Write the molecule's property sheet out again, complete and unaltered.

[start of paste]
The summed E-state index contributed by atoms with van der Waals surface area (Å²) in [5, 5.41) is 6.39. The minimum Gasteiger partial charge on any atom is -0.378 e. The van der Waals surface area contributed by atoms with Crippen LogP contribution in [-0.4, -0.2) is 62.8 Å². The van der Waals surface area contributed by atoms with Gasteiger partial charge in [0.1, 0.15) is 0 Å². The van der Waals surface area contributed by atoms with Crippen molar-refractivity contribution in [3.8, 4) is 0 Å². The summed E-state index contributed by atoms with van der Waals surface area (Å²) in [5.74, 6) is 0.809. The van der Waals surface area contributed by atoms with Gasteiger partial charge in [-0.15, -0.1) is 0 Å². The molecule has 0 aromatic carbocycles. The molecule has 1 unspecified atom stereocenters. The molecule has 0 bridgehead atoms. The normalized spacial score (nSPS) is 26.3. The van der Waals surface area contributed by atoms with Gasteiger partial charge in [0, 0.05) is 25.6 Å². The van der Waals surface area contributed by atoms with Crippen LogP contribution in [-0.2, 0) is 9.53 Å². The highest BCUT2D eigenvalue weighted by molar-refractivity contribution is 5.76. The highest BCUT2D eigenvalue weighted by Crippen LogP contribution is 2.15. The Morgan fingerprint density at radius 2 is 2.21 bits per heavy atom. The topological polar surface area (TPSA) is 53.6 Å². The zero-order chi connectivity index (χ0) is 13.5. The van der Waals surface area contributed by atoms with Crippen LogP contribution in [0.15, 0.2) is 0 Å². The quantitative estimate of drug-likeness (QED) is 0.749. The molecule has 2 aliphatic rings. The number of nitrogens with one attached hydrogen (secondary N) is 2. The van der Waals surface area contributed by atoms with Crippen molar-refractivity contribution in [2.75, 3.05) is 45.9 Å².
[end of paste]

The summed E-state index contributed by atoms with van der Waals surface area (Å²) in [5, 5.41) is 6.39. The minimum Gasteiger partial charge on any atom is -0.378 e. The van der Waals surface area contributed by atoms with Crippen LogP contribution in [-0.4, -0.2) is 62.8 Å². The van der Waals surface area contributed by atoms with Gasteiger partial charge in [0.1, 0.15) is 0 Å². The van der Waals surface area contributed by atoms with Crippen molar-refractivity contribution in [3.8, 4) is 0 Å². The summed E-state index contributed by atoms with van der Waals surface area (Å²) in [5.74, 6) is 0.809. The van der Waals surface area contributed by atoms with Gasteiger partial charge in [-0.15, -0.1) is 0 Å². The molecule has 0 aromatic carbocycles. The molecule has 1 unspecified atom stereocenters. The molecule has 0 bridgehead atoms. The normalized spacial score (nSPS) is 26.3. The van der Waals surface area contributed by atoms with Gasteiger partial charge in [0, 0.05) is 25.6 Å². The van der Waals surface area contributed by atoms with Crippen LogP contribution in [-0.2, 0) is 9.53 Å². The highest BCUT2D eigenvalue weighted by molar-refractivity contribution is 5.76. The highest BCUT2D eigenvalue weighted by Crippen LogP contribution is 2.15. The Morgan fingerprint density at radius 2 is 2.21 bits per heavy atom. The topological polar surface area (TPSA) is 53.6 Å². The zero-order chi connectivity index (χ0) is 13.5. The van der Waals surface area contributed by atoms with Crippen LogP contribution in [0.15, 0.2) is 0 Å². The quantitative estimate of drug-likeness (QED) is 0.749. The molecule has 2 aliphatic rings. The number of nitrogens with one attached hydrogen (secondary N) is 2. The van der Waals surface area contributed by atoms with Crippen molar-refractivity contribution in [2.75, 3.05) is 45.9 Å².